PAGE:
Careers in dance

Happy feet: 8 ways to start a dance career

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The dance profession isn’t just something that takes place on a stage or in a rehearsal room. In fact, careers in dance can take place in all kinds of settings including hospitals and art centres, backstage, in schools and community centres and even in offices. Of the estimated 30,000 people employed in the dance sector, only 2,500 are performers. Up to 22,500 go into teaching careers while the remaining 5,000 are employed in a variety of development and administrative positions, such as management, therapy and project management. Here’s a run down of just some of the career paths available to you…

Choreographer
How to get there?

Good dance training is essential to any choreographer. Many choreographers start out as performers in professional companies and gain experience touring and in rehearsal with the company and its artistic director.
Helpful information
The Council for Dance Education and Training (cdet.org.uk) holds a list of accredited dance training courses. These cover most types of dance from classical ballet to musical theatre and contemporary. Some training courses start at age 16, some at 18. Most last at least three years or more, though not all will result in a degree qualification.

Dance Performer
How to get there?
To succeed as a dancer you need to be creative, fit and a good performer. Extensive training and qualifications are required from a university, dance or performing arts school. Join a youth dance company and dance as much as possible,
Helpful information
Contact your local dance agency, council or arts board. A good place to start is Youth Dance England (yde.org.uk) who have a list of U-Dance providers and youth dance opportunities including workshops and auditions.

For more information on dance careers, The Council of Dance Education and Training (CDET) hold Careers in Dance events specifically tailored to meet the needs of young people in the 14-18 age range.


Dance Producer

How to get there?
Getting new productions off the ground requires a lot of hard work and a strong sense of entrepreneurship. A dance producer will normally hold a degree in Dance, Drama, or Arts Administration and have had plenty of relevant work experience – maybe as a performer or administrator.
Helpful information
Have a look at the Arts Council (artscouncil.org.uk) for job descriptions and arts business courses and opportunities.

Designer
How to get there?
You may work your way up through craft or assistant jobs in costume departments. To succeed, you will need a lot of experience (try local school and community productions to start), good contacts and an excellent work portfolio.
Helpful information
There are no set entry requirements, but most costume designers have a Higher National Diploma (HND), degree or postgraduate qualification in a relevant subject such as costume design, fashion, theatre, design, art and design or performing arts (production). See the UCAS website to find art and design foundation courses all over the UK.

Community Practitioner
How to get there
Community Dance Practitioners work in a variety of settings such as youth centres, old peoples’ homes, arts, community and leisure centres. A degree in dance, vocational training at a dance school, a specialised Dance in the Community course is needed here.
Helpful information
Check our Dance UK (danceuk.org) for a list of all training provider’s, including private dance teaching associations such as the Royal Academy of Dance, Imperial Society of Teachers of Dance or the British Ballet Organisation.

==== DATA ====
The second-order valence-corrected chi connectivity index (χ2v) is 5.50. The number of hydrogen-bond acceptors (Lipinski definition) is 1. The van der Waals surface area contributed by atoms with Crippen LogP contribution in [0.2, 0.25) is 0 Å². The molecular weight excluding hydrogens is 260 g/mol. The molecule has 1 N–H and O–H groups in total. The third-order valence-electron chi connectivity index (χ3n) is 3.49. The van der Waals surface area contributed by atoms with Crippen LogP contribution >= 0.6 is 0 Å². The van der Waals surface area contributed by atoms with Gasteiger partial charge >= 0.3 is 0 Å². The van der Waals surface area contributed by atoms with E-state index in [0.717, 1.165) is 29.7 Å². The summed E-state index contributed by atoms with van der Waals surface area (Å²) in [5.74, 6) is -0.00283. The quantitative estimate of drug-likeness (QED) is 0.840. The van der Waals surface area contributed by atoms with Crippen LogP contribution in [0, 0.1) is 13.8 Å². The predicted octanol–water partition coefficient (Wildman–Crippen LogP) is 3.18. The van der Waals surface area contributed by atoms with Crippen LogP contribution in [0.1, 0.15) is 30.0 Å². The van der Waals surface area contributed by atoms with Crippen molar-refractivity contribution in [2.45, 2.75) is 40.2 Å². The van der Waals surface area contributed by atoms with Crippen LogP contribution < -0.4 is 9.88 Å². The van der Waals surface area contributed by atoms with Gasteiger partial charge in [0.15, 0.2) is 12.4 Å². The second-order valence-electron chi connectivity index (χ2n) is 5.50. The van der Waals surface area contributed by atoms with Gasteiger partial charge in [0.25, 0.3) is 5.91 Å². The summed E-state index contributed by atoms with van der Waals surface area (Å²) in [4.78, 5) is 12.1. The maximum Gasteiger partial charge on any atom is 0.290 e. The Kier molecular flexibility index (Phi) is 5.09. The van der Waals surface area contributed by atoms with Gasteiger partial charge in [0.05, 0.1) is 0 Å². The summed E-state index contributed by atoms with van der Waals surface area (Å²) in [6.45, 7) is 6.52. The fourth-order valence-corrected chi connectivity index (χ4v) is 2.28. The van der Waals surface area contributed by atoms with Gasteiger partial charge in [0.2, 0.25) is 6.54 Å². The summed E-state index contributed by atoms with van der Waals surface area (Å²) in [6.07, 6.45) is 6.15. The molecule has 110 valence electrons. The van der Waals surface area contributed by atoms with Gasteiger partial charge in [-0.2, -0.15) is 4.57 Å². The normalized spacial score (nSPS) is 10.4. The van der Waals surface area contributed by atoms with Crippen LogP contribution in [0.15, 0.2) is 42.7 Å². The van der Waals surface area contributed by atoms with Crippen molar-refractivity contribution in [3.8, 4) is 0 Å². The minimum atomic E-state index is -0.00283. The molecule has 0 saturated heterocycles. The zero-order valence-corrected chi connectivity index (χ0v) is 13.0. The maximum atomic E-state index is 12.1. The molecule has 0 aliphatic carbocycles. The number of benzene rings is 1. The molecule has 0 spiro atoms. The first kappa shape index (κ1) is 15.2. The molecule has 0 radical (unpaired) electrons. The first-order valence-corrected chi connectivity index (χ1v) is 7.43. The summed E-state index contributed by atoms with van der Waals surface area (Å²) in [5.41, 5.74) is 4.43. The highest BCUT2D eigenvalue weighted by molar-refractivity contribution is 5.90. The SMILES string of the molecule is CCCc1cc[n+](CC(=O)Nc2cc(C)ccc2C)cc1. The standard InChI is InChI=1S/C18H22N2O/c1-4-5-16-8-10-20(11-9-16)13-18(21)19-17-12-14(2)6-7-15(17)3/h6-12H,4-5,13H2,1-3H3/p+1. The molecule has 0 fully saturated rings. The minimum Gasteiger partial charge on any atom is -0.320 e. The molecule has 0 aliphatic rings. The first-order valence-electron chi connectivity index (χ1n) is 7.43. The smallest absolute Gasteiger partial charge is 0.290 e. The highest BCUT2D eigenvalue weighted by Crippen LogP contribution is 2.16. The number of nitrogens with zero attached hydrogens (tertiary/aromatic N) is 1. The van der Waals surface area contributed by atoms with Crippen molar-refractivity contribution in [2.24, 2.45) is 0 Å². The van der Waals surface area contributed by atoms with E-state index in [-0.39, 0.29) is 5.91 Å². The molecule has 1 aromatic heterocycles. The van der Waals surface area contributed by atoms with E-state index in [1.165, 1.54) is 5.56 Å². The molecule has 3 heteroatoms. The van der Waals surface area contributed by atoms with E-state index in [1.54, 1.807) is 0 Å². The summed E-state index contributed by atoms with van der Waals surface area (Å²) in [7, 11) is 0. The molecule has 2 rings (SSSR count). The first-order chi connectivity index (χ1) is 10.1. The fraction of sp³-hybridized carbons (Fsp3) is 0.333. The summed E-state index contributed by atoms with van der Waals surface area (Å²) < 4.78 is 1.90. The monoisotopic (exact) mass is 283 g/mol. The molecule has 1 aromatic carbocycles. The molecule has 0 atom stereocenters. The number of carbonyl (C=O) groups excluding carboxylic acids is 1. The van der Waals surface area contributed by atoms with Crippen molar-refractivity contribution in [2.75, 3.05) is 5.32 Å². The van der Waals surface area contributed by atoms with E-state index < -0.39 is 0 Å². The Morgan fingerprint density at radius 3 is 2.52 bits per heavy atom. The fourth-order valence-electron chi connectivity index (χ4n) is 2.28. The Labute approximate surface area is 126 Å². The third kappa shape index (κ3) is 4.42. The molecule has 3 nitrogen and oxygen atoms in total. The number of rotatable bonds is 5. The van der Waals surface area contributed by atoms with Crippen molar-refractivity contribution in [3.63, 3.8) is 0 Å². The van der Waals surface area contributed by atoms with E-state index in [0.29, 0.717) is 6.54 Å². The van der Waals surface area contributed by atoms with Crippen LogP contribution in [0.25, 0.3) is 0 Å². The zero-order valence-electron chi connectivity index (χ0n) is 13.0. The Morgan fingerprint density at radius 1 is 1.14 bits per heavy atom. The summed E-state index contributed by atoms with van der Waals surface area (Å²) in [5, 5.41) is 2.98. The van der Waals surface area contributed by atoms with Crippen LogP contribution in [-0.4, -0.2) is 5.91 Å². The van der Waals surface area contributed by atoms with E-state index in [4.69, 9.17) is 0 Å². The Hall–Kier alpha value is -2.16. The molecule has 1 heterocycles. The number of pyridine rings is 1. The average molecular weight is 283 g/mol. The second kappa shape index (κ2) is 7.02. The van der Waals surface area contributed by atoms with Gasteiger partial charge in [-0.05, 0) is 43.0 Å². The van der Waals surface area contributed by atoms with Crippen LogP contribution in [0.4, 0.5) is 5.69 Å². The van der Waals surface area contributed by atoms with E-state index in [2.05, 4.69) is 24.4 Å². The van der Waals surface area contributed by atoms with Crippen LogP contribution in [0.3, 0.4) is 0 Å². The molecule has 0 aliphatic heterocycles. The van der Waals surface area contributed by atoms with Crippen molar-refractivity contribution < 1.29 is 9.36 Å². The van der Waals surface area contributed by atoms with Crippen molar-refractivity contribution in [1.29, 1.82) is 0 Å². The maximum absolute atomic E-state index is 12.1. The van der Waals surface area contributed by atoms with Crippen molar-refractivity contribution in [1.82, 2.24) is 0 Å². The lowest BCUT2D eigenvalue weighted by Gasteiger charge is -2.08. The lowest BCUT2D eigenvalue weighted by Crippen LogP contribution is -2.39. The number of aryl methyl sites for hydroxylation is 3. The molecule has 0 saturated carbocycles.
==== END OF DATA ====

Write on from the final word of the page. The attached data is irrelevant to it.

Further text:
The Universities and Colleges Admissions System (UCAS) have an online database of University degree courses at www.ucas.ac.uk

Teacher
How to get there
Anyone who wants to teach in a state-maintained school in England or Wales needs to gain qualified teacher status (QTS). To achieve this award, you need to complete a period of initial teacher training (ITT) at University.
Helpful information
Undergraduate degrees (BSc, BA) in areas such as Dance, Community Dance, Choreography, Education Studies, Physical Education could be followed by a Post Graduate Certificate of Education (PGCE). There are only a few PGCE courses in Dance, but many teachers complete there PGCE in Physical Education. Alternatively, a BEd in Primary or Physical education may qualify you with QTS.

Dance/Arts Officer
How to get there?
Most Arts Officers at local authorities or in Arts Council offices are graduates in arts or arts related courses and some may have been dancers themselves. Their main role is in strategic planning, grant giving and monitoring dance activity in their area or region.
Helpful information
See Dance Producer or Community Dance Practitioner

Movement Therapist
How to get there?
Dance therapists work in a variety of settings including hospitals, psychiatric and rehabilitation units and schools and use dance and movement to help people with a wide range of emotional, social, psychological and physical difficulties.

Helpful information
Dance movement therapists must have a postgraduate qualification recognised by the Association of Dance Movement Psychotherapy (ADMPUK) and a minimum of two years’ experience of at least one dance or movement form. Goldsmiths, Derby and Roehampton Universities offer qualifications in this field.

For more information on dance careers, The Council of Dance Education and Training (CDET) hold Careers in Dance events specifically tailored to meet the needs of young people in the 14-18 age range. The Universities and Colleges Admissions System (UCAS) have an online database of University degree courses at www.ucas.ac.uk. And finally, your dance teacher, Youth Company leader, or Local Dance agency will also be able to give you great advice on your future. Good Luck!